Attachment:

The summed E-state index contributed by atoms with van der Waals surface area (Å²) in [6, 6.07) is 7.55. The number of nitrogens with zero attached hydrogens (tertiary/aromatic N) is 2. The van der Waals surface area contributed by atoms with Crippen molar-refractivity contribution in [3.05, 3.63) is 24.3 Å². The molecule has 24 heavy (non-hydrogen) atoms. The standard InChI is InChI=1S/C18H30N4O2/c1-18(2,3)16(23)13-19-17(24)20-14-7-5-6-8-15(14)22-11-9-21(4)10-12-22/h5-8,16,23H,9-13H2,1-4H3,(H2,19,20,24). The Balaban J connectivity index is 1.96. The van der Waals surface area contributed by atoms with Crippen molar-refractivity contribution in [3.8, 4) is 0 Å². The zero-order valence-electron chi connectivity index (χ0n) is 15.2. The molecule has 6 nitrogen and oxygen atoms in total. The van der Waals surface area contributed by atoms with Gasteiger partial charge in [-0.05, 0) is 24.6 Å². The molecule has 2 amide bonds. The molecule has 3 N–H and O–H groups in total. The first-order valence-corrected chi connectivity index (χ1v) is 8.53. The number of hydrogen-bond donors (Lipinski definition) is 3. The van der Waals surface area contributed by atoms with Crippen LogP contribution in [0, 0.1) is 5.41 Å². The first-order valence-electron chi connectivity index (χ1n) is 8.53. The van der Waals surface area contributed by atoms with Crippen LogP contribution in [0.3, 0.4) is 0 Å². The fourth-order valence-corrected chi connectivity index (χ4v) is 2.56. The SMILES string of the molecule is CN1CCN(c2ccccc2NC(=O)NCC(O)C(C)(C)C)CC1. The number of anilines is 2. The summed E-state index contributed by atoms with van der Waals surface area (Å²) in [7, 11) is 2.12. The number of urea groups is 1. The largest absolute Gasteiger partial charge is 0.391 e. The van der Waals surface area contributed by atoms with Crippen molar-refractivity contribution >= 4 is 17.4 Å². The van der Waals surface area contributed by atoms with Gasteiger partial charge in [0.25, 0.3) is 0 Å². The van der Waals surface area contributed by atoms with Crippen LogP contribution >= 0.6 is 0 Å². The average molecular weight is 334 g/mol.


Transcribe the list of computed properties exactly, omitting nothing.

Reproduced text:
The summed E-state index contributed by atoms with van der Waals surface area (Å²) in [6, 6.07) is 7.55. The number of nitrogens with zero attached hydrogens (tertiary/aromatic N) is 2. The van der Waals surface area contributed by atoms with Crippen molar-refractivity contribution in [3.05, 3.63) is 24.3 Å². The molecule has 24 heavy (non-hydrogen) atoms. The standard InChI is InChI=1S/C18H30N4O2/c1-18(2,3)16(23)13-19-17(24)20-14-7-5-6-8-15(14)22-11-9-21(4)10-12-22/h5-8,16,23H,9-13H2,1-4H3,(H2,19,20,24). The Balaban J connectivity index is 1.96. The van der Waals surface area contributed by atoms with Crippen molar-refractivity contribution in [3.8, 4) is 0 Å². The zero-order valence-electron chi connectivity index (χ0n) is 15.2. The molecule has 6 nitrogen and oxygen atoms in total. The van der Waals surface area contributed by atoms with Gasteiger partial charge in [-0.05, 0) is 24.6 Å². The molecule has 2 amide bonds. The molecule has 3 N–H and O–H groups in total. The first-order valence-corrected chi connectivity index (χ1v) is 8.53. The number of hydrogen-bond donors (Lipinski definition) is 3. The van der Waals surface area contributed by atoms with Crippen LogP contribution in [0, 0.1) is 5.41 Å². The first-order valence-electron chi connectivity index (χ1n) is 8.53. The van der Waals surface area contributed by atoms with Crippen LogP contribution in [0.3, 0.4) is 0 Å². The fourth-order valence-corrected chi connectivity index (χ4v) is 2.56. The SMILES string of the molecule is CN1CCN(c2ccccc2NC(=O)NCC(O)C(C)(C)C)CC1. The number of anilines is 2. The summed E-state index contributed by atoms with van der Waals surface area (Å²) in [7, 11) is 2.12. The number of urea groups is 1. The largest absolute Gasteiger partial charge is 0.391 e. The van der Waals surface area contributed by atoms with Crippen molar-refractivity contribution >= 4 is 17.4 Å². The van der Waals surface area contributed by atoms with Gasteiger partial charge in [0.25, 0.3) is 0 Å². The van der Waals surface area contributed by atoms with Crippen LogP contribution >= 0.6 is 0 Å². The average molecular weight is 334 g/mol.